...2010-01-01 2010-01-01 false Cellulose sponges, irregular dimensions. 501.6 Section...UNDER PART 500 § 501.6 Cellulose sponges, irregular dimensions. Variety packages of cellulose sponges of irregular dimensions, are...

  5. 16 CFR 501.6 - Cellulose sponges, irregular dimensions.

    Code of Federal Regulations, 2011 CFR

    2011-01-01

    ...2011-01-01 2011-01-01 false Cellulose sponges, irregular dimensions. 501.6 Section...UNDER PART 500 § 501.6 Cellulose sponges, irregular dimensions. Variety packages of cellulose sponges of irregular dimensions, are...

  6. Millimeterwave rotational spectrum and theoretical calculations of cis-propionic acid

    NASA Astrophysics Data System (ADS)

    Jaman, A. I.; Chakraborty, Shamik; Chakraborty, Rangana

    2015-01-01

    The millimeterwave rotational spectra of the cis conformer of propionic acid (C3H6O2) have been investigated in the ground vibrational state in the frequency range of 80.0-100.0 GHz. Many high J and K-1 (Jmax = 50, K-1 = 12) rotational lines have been assigned. A least-squares analysis of the measured and previously reported rotational transition frequencies resulted in the determination of an improved set of rotational and centrifugal distortion (CD) constants of the molecule. Detailed MP2 and DFT calculations were also carried out with various functional and basis sets to evaluate the spectroscopic constants, dipole moment, and various structural parameters of cis-propionic acid and compared with the corresponding experimental values. Potential energy surface has been calculated to identify other probable conformers in this molecule.

  7. Metaproteomics of cellulose methanisation under thermophilic conditions reveals a surprisingly high proteolytic activity

    PubMed Central

    Lü, Fan; Bize, Ariane; Guillot, Alain; Monnet, Véronique; Madigou, Céline; Chapleur, Olivier; Mazéas, Laurent; He, Pinjing; Bouchez, Théodore

    2014-01-01

    Cellulose is the most abundant biopolymer on Earth. Optimising energy recovery from this renewable but recalcitrant material is a key issue. The metaproteome expressed by thermophilic communities during cellulose anaerobic digestion was investigated in microcosms. By multiplying the analytical replicates (65 protein fractions analysed by MS/MS) and relying solely on public protein databases, more than 500 non-redundant protein functions were identified. The taxonomic community structure as inferred from the metaproteomic data set was in good overall agreement with 16S rRNA gene tag pyrosequencing and fluorescent in situ hybridisation analyses. Numerous functions related to cellulose and hemicellulose hydrolysis and fermentation catalysed by bacteria related to Caldicellulosiruptor spp. and Clostridium thermocellum were retrieved, indicating their key role in the cellulose-degradation process and also suggesting their complementary action. Despite the abundance of acetate as a major fermentation product, key methanogenesis enzymes from the acetoclastic pathway were not detected. In contrast, enzymes from the hydrogenotrophic pathway affiliated to Methanothermobacter were almost exclusively identified for methanogenesis, suggesting a syntrophic acetate oxidation process coupled to hydrogenotrophic methanogenesis. Isotopic analyses confirmed the high dominance of the hydrogenotrophic methanogenesis. Very surprising was the identification of an abundant proteolytic activity from Coprothermobacter proteolyticus strains, probably acting as scavenger and/or predator performing proteolysis and fermentation. Metaproteomics thus appeared as an efficient tool to unravel and characterise metabolic networks as well as ecological interactions during methanisation bioprocesses. More generally, metaproteomics provides direct functional insights at a limited cost, and its attractiveness should increase in the future as sequence databases are growing exponentially. PMID:23949661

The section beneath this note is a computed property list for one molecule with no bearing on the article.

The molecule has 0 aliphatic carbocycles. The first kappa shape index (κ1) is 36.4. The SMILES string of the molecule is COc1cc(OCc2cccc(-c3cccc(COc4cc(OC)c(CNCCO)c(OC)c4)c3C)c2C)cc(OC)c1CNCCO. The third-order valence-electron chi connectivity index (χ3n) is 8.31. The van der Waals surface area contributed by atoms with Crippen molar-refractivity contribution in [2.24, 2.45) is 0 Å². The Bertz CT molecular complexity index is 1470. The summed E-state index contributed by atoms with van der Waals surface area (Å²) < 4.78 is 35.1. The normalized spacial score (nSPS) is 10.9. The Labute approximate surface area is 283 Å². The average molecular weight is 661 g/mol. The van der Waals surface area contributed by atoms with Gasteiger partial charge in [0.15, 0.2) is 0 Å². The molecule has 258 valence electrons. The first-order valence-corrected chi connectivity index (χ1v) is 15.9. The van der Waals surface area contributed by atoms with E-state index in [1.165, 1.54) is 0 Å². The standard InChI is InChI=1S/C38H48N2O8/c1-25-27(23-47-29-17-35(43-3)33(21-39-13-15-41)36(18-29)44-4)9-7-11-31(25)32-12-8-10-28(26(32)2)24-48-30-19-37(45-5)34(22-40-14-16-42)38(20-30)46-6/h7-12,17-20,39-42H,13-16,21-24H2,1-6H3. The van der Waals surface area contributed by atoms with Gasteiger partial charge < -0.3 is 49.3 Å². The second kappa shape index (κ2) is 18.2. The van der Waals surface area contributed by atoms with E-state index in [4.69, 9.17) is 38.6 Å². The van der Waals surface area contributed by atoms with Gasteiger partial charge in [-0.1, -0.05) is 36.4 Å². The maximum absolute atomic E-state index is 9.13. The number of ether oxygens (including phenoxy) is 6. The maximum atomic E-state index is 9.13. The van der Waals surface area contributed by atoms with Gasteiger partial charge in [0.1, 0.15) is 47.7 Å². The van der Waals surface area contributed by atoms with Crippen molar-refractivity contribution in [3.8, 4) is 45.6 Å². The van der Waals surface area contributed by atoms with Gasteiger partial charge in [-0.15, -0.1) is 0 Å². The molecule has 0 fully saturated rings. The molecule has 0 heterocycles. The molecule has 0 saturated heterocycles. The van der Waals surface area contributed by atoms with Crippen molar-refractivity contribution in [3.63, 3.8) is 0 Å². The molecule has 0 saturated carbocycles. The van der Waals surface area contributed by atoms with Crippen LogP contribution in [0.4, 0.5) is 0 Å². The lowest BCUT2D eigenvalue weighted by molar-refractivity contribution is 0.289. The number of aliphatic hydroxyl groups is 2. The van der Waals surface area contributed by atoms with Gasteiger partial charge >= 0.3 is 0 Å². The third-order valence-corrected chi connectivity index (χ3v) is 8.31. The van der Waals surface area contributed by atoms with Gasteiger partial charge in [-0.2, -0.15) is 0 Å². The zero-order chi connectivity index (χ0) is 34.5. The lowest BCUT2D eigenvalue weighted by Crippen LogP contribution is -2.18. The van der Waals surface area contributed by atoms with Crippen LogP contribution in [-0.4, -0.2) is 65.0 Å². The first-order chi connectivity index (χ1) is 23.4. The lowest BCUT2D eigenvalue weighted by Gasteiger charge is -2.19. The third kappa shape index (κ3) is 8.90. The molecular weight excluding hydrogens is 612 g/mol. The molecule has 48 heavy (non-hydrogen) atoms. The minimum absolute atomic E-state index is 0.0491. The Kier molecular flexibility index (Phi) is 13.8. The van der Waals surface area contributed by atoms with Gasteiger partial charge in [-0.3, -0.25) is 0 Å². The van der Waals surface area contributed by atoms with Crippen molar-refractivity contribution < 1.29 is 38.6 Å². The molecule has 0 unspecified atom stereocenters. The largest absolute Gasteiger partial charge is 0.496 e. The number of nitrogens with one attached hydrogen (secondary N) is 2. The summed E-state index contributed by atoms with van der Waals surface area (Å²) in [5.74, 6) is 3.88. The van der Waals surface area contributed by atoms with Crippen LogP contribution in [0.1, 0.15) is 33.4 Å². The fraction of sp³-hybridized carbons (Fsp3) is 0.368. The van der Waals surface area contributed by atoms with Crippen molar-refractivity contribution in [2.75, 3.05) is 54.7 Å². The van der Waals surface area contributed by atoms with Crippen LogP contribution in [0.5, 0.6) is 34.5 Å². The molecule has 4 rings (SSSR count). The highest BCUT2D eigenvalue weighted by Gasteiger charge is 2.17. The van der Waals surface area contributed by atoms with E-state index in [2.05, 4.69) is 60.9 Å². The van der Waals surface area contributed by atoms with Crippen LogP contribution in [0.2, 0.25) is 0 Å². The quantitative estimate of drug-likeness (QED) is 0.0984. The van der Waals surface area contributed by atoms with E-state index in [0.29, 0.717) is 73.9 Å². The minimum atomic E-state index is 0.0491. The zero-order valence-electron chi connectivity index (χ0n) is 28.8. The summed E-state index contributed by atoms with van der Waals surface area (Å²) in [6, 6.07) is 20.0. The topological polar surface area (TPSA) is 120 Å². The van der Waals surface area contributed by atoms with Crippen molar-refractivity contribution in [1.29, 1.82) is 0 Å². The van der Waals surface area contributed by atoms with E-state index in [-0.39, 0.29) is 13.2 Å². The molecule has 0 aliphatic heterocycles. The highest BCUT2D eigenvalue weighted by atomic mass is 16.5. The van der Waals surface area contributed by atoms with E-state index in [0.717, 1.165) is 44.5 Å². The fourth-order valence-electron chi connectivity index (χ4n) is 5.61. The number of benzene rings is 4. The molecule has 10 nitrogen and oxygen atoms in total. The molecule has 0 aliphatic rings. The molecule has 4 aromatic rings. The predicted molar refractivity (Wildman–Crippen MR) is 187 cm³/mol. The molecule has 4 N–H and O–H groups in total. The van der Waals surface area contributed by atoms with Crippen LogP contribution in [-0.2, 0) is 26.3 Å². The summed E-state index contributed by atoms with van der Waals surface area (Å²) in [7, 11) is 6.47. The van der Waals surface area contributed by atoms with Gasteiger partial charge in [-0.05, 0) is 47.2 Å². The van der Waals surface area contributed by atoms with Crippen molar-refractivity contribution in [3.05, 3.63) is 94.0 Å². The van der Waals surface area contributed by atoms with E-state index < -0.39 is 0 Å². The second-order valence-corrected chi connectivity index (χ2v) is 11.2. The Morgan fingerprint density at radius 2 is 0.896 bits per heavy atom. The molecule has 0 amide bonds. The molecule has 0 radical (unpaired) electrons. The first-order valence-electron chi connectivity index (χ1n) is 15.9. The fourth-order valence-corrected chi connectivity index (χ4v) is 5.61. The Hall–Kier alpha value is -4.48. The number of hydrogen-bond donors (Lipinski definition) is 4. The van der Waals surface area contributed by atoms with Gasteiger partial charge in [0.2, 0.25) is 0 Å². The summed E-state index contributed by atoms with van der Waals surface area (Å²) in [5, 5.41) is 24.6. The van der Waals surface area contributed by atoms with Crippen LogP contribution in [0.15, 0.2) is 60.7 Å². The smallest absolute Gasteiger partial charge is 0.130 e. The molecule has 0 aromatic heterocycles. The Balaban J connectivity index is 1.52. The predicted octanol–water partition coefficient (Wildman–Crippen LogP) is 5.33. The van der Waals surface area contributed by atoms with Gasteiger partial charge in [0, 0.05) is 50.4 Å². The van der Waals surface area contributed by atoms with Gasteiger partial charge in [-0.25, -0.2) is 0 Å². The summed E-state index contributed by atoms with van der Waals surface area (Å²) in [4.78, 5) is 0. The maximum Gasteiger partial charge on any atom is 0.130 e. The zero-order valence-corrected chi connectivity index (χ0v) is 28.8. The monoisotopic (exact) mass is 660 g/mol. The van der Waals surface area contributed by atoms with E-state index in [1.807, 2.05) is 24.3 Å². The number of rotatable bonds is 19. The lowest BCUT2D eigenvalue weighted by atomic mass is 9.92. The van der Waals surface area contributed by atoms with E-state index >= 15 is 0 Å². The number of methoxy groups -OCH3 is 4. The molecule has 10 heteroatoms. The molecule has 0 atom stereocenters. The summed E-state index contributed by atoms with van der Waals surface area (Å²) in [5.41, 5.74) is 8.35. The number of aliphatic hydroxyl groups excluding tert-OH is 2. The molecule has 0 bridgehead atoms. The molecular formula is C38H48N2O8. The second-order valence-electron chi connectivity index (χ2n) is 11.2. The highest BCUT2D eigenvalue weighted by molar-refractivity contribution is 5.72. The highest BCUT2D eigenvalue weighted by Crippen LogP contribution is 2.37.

8. Intracerebroventricular injection of propionic acid, an enteric bacterial metabolic end-product, impairs social behavior in the rat: implications for an animal model of autism.

    PubMed

    Shultz, Sandy R; MacFabe, Derrick F; Ossenkopp, Klaus-Peter; Scratch, Shannon; Whelan, Jennifer; Taylor, Roy; Cain, Donald P

    2008-05-01

    Environmental, dietary, and gastrointestinal factors may contribute to autism spectrum disorders (ASD). Propionic acid (PPA) is a short chain fatty acid, a metabolic end-product of enteric bacteria in the gut, and a common food preservative. Recent evidence indicates that PPA can cause behavioral abnormalities and a neuroinflammatory response in rats. Social behavior was examined in similarly-treated pairs of adult male Long-Evans rats placed in an open field following intracerebroventricular (ICV) injection of PPA (4 microl of 0.26 M solution) or control compounds. Behavior was analyzed using both the EthoVision behavior tracking system and by blind scoring of videotapes of social behaviors. Compared to controls, rats treated with PPA displayed social behavior impairments as indicated by significantly greater mean distance apart, reduced time spent in close proximity, reduced playful interaction, and altered responses to playful initiations. Treatment with another short chain fatty acid, sodium acetate, produced similar impairments, but treatment with the alcohol analog of PPA, 1-propanol, did not produce impairments. Immunohistochemical analysis of brain tissue taken from rats treated with PPA revealed reactive astrogliosis, indicating a neuroinflammatory response. These findings suggest that PPA can change both brain and behavior in the laboratory rat in a manner that is consistent with symptoms of human ASD. PMID:18395759